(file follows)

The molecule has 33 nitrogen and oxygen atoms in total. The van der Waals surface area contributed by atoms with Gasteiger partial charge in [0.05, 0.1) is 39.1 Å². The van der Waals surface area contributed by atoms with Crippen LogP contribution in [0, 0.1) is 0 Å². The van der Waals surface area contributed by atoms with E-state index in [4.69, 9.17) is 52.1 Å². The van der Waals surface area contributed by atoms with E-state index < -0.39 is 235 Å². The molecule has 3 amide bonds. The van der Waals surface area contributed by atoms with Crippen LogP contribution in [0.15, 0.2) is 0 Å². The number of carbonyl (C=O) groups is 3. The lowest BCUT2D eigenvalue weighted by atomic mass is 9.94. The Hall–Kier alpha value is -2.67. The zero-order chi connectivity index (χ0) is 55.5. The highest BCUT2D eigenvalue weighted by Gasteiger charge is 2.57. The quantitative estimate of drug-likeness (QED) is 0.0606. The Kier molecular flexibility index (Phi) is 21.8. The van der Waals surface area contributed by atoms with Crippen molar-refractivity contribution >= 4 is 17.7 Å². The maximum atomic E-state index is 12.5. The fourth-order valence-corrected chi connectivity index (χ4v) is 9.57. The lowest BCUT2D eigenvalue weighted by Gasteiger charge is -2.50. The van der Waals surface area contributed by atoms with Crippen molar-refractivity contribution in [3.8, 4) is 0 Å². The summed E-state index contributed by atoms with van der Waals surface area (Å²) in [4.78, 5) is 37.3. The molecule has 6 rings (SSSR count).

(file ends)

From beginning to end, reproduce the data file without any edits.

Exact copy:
The molecule has 33 nitrogen and oxygen atoms in total. The van der Waals surface area contributed by atoms with Gasteiger partial charge in [0.05, 0.1) is 39.1 Å². The van der Waals surface area contributed by atoms with Crippen LogP contribution in [0, 0.1) is 0 Å². The van der Waals surface area contributed by atoms with E-state index in [4.69, 9.17) is 52.1 Å². The van der Waals surface area contributed by atoms with E-state index < -0.39 is 235 Å². The molecule has 3 amide bonds. The van der Waals surface area contributed by atoms with Crippen LogP contribution in [0.15, 0.2) is 0 Å². The number of carbonyl (C=O) groups is 3. The lowest BCUT2D eigenvalue weighted by atomic mass is 9.94. The Hall–Kier alpha value is -2.67. The zero-order chi connectivity index (χ0) is 55.5. The highest BCUT2D eigenvalue weighted by Gasteiger charge is 2.57. The quantitative estimate of drug-likeness (QED) is 0.0606. The Kier molecular flexibility index (Phi) is 21.8. The van der Waals surface area contributed by atoms with Crippen molar-refractivity contribution >= 4 is 17.7 Å². The maximum atomic E-state index is 12.5. The fourth-order valence-corrected chi connectivity index (χ4v) is 9.57. The lowest BCUT2D eigenvalue weighted by Gasteiger charge is -2.50. The van der Waals surface area contributed by atoms with Crippen molar-refractivity contribution in [3.8, 4) is 0 Å². The summed E-state index contributed by atoms with van der Waals surface area (Å²) in [4.78, 5) is 37.3. The molecule has 6 rings (SSSR count).